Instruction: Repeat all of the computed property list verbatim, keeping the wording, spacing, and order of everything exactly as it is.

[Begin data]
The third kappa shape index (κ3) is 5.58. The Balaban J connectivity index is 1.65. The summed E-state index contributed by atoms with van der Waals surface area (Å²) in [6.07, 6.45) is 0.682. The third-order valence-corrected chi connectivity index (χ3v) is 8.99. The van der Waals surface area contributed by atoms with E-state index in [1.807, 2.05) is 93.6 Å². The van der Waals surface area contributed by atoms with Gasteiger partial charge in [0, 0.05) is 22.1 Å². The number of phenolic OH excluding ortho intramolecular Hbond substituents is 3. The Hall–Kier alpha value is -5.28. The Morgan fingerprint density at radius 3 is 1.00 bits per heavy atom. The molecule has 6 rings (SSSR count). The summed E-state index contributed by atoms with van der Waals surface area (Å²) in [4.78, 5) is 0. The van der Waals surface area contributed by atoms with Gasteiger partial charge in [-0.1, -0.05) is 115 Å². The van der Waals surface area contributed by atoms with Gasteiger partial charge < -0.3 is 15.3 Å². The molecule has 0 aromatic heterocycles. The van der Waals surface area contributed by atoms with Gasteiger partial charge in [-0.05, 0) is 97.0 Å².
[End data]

The third kappa shape index (κ3) is 5.58. The Balaban J connectivity index is 1.65. The summed E-state index contributed by atoms with van der Waals surface area (Å²) in [6.07, 6.45) is 0.682. The third-order valence-corrected chi connectivity index (χ3v) is 8.99. The van der Waals surface area contributed by atoms with E-state index in [1.807, 2.05) is 93.6 Å². The van der Waals surface area contributed by atoms with Gasteiger partial charge in [0, 0.05) is 22.1 Å². The number of phenolic OH excluding ortho intramolecular Hbond substituents is 3. The Hall–Kier alpha value is -5.28. The Morgan fingerprint density at radius 3 is 1.00 bits per heavy atom. The molecule has 6 rings (SSSR count). The summed E-state index contributed by atoms with van der Waals surface area (Å²) in [4.78, 5) is 0. The van der Waals surface area contributed by atoms with Gasteiger partial charge in [-0.1, -0.05) is 115 Å². The van der Waals surface area contributed by atoms with Gasteiger partial charge < -0.3 is 15.3 Å². The molecule has 0 aromatic heterocycles. The van der Waals surface area contributed by atoms with Gasteiger partial charge in [-0.05, 0) is 97.0 Å².